That was last Friday. He called Tuesday night with the news.

I’ve been sewing a lot, to keep from thinking about it. My daughter and her friend have some cute hoodies now.

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Today, we met to talk about The Plan. The tumor is slow growing, but is 3-4 centimeters. So that throws me into Stage 2, maybe Stage 3. Since it’s slow growing, he doesn’t think chemo will be appropriate, since chemo targets fast growing cells. But it’s definitely a hormone receptive tumor, so hormone suppression is in my future. Hello menopause, what took you so long? He thinks a lumpectomy, with concurrent reconstructive/reduction surgery, is an appropriate path as this point. Possibly radiation afterwards. Subject to change. I’m meeting with a genetic counselor Tuesday, to see what kind of risk that all brings to the table. I’m supposed to hear about an appointment to get an MRI, to see if there’s anything more there that the mammogram didn’t pick up. I’m also supposed to meet with the Reconstructive Surgeon. Any one of these things could indicate a more aggressive approach. And even when we get right down to the surgery, they could find something that would also indicate a more aggressive approach. So I’ve got what feels like a Plan A, Plan B, Plan C, and probably a Plan D. I’ve always said I was the Queen of Plan Bs, but this feels a little ridiculous.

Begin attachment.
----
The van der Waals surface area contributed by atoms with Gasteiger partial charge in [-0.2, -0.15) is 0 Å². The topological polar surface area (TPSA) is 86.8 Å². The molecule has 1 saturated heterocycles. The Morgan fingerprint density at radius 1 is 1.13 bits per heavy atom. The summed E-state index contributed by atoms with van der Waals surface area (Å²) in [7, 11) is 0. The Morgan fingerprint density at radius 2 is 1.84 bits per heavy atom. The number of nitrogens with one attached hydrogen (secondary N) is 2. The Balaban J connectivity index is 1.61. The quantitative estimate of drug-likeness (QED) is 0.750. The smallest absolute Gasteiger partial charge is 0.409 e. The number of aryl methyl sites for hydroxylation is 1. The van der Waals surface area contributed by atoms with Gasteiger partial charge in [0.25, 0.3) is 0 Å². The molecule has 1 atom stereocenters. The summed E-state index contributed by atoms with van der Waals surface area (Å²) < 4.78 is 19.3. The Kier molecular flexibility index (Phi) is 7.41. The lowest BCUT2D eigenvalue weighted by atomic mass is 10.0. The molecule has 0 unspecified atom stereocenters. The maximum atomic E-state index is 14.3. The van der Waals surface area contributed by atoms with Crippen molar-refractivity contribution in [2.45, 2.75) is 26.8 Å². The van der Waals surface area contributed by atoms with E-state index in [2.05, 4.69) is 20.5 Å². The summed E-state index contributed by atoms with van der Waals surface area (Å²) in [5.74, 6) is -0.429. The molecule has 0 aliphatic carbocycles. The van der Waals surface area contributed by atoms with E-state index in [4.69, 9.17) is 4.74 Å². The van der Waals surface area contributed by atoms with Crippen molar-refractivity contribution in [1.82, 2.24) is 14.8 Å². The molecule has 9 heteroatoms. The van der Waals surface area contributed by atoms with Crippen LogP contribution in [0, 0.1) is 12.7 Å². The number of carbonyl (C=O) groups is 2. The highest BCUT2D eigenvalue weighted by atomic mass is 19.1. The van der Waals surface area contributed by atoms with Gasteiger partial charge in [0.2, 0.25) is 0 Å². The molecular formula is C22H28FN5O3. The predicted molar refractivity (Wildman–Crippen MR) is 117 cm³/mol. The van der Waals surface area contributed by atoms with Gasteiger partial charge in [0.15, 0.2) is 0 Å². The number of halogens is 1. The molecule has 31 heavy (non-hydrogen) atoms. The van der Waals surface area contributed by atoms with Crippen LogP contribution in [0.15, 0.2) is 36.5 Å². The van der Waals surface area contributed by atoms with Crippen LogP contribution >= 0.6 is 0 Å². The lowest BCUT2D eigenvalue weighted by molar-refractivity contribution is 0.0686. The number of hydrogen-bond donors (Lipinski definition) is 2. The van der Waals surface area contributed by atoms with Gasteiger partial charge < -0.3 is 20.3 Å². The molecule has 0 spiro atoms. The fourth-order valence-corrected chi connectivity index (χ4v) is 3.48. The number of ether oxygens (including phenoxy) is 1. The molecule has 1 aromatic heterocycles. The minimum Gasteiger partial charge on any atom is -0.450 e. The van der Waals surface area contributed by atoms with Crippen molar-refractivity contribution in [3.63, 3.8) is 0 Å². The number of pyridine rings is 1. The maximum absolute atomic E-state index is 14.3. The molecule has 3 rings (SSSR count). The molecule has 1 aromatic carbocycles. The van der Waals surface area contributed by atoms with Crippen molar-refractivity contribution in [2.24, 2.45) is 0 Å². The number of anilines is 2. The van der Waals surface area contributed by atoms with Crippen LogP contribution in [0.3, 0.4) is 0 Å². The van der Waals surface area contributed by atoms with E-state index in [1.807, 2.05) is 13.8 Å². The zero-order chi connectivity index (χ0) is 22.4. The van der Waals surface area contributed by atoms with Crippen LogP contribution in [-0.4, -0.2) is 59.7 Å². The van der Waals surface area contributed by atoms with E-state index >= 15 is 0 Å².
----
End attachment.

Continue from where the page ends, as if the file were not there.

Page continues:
Who knows? Maybe everything will go according to Plan A. Maybe at the end of all this, I’ll end up not having to go to specialty bra stores, and pay less than $80 on a bra. I’m trying to remember when that last happened. When I could go to places like Victoria’s Secret, and buy lacey little things with no real support. I’m trying, but honestly, I think it was sometime in the late 80’s/early 90’s.

Oh, and he kept referring to me as “young”, which tickled the hell out of me.

But yeah, I’ve been on edge since Tuesday. But today eased the knot in my chest. And so the journey begins. I’ve joined the Cancer Club. Let me tell you, it’s a sucky club.

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5 thoughts on “The Big C

  1. I will keep you in my prayers, I too found my cancer my self, when my mammogram said everything look ok, there is that 10% they say does not show up!! I found my lump and followed it for about 6months or so, felt changes and went to my doctor who sent me to the surgery doctor who did the biopsy and it was stage 3 to 4 same as yours Hormone Receptive, on a pill for the rest of my life!! Lost left boob, chemo, and radiation also, cancer free at this time!! I am planning on reconstruction surgery in near future!!! Stay strong, we come from good stock, the Magill’s!!! I hope my hair gets a little thicker now that it is back!! Love, Hugs and Kisses , from Aunt Robbie…

    Liked by 1 person